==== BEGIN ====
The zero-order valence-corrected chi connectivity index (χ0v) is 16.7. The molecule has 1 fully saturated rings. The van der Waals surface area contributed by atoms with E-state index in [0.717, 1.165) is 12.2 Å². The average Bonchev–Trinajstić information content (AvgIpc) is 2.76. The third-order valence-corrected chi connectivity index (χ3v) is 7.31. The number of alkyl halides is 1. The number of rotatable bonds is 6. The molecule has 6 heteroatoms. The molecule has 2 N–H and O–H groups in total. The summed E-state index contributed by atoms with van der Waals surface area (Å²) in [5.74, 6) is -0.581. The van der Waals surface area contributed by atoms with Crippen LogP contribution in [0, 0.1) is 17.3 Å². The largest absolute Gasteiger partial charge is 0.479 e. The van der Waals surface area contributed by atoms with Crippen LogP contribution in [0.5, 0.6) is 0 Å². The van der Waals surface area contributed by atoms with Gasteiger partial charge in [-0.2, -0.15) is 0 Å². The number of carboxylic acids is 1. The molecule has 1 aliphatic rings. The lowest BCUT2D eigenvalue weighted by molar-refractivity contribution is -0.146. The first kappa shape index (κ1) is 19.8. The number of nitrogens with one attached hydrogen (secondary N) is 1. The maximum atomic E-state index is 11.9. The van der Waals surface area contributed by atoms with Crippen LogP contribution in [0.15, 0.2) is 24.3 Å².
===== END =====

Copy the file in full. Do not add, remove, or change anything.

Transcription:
The zero-order valence-corrected chi connectivity index (χ0v) is 16.7. The molecule has 1 fully saturated rings. The van der Waals surface area contributed by atoms with E-state index in [0.717, 1.165) is 12.2 Å². The average Bonchev–Trinajstić information content (AvgIpc) is 2.76. The third-order valence-corrected chi connectivity index (χ3v) is 7.31. The number of alkyl halides is 1. The number of rotatable bonds is 6. The molecule has 6 heteroatoms. The molecule has 2 N–H and O–H groups in total. The summed E-state index contributed by atoms with van der Waals surface area (Å²) in [5.74, 6) is -0.581. The van der Waals surface area contributed by atoms with Crippen LogP contribution in [0, 0.1) is 17.3 Å². The largest absolute Gasteiger partial charge is 0.479 e. The van der Waals surface area contributed by atoms with Crippen LogP contribution in [0.5, 0.6) is 0 Å². The van der Waals surface area contributed by atoms with Gasteiger partial charge in [-0.2, -0.15) is 0 Å². The number of carboxylic acids is 1. The molecule has 1 aliphatic rings. The lowest BCUT2D eigenvalue weighted by molar-refractivity contribution is -0.146. The first kappa shape index (κ1) is 19.8. The number of nitrogens with one attached hydrogen (secondary N) is 1. The maximum atomic E-state index is 11.9. The van der Waals surface area contributed by atoms with Crippen LogP contribution in [0.15, 0.2) is 24.3 Å².